Nike and Mothercare smash female stereotypes – in very different ways
Ahead of International Women’s Day on the 8 March, sportswear giant Nike and babycare specialist Mothercare are standing up for female empowerment, albeit it in radically different ways.
Nike used Sunday’s Oscars to debut Dream Crazier, a film shining a spotlight on game changing female athletes who have broken down barriers and inspired future generations.
Narrated by tennis superstar Serena Williams, the campaign features footage of quadruple gold medal winning Olympic gymnast Simone Biles, American sabre fencer Ibtihaj Muhammad and US snowboarder Chloe Kim, the youngest woman to win an Olympic snowboarding medal aged just 17.
Th perfect companion in tone and emotion to 2018’s Dream Crazy, which among other things celebrated the contribution of former quarterback Colin Kaepernick to the Black Lives Matter movement, Dream Crazier interrogates the language used to describe women, versus the narrative often saved for men.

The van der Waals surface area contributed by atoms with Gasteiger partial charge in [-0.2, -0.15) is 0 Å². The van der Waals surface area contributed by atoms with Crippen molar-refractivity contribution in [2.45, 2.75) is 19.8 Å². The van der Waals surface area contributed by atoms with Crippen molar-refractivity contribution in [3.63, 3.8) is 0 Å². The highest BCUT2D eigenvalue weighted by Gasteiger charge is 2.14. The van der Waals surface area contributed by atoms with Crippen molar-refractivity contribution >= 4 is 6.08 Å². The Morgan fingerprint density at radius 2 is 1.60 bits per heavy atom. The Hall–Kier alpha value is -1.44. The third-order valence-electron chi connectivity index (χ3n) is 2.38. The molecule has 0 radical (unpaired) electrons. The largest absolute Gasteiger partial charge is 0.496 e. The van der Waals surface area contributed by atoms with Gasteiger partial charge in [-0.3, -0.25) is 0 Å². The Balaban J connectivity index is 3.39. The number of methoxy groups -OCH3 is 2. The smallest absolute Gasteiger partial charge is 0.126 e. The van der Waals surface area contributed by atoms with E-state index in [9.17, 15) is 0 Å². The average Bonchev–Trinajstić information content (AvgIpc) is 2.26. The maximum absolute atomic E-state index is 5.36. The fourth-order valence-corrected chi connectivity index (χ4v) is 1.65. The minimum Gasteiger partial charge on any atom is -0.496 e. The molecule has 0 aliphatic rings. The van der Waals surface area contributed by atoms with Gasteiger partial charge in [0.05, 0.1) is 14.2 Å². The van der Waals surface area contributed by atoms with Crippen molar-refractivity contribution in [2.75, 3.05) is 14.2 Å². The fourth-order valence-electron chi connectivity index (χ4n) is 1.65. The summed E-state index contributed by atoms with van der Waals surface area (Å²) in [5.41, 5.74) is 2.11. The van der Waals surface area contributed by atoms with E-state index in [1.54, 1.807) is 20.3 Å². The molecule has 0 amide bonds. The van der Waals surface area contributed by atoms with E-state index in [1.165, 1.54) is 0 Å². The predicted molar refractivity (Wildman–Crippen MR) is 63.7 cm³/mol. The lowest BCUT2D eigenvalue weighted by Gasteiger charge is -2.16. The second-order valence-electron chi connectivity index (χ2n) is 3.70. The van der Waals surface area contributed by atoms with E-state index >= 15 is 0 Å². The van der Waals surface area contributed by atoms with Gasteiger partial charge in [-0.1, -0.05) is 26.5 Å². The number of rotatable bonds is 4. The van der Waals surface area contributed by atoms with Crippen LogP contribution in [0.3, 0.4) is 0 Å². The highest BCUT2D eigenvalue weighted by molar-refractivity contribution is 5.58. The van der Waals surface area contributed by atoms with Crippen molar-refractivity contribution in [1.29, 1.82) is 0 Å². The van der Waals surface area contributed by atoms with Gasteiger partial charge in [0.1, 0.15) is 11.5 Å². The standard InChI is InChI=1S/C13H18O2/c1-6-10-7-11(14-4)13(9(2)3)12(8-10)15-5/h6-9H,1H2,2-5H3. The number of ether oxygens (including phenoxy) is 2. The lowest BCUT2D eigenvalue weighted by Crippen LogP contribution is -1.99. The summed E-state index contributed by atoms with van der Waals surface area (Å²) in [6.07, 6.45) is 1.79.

While Nike highlighted the near superhuman performances of female athletes, Mothercare’s #BodyProudMums campaign opted for a raw and deeply human portrayal of the beauty of the post-birth body.
Runner-up in Transport for London’s Women We See competition, #BodyProudMums features 10 real mums proudly holding their babies and showing the scars of childbirth. Their stories are shared via Mothercare’s Instagram page, where many of the mums talk about coming to terms with the way their bodies have changed post-pregnancy and the pressure from social media to “snap back” into shape.
Whether it is winning 23 Grand Slams or having the guts to show off your post-pregnancy body complete with scars and stretchmarks, both campaigns have captured the strength of women who defy expectations.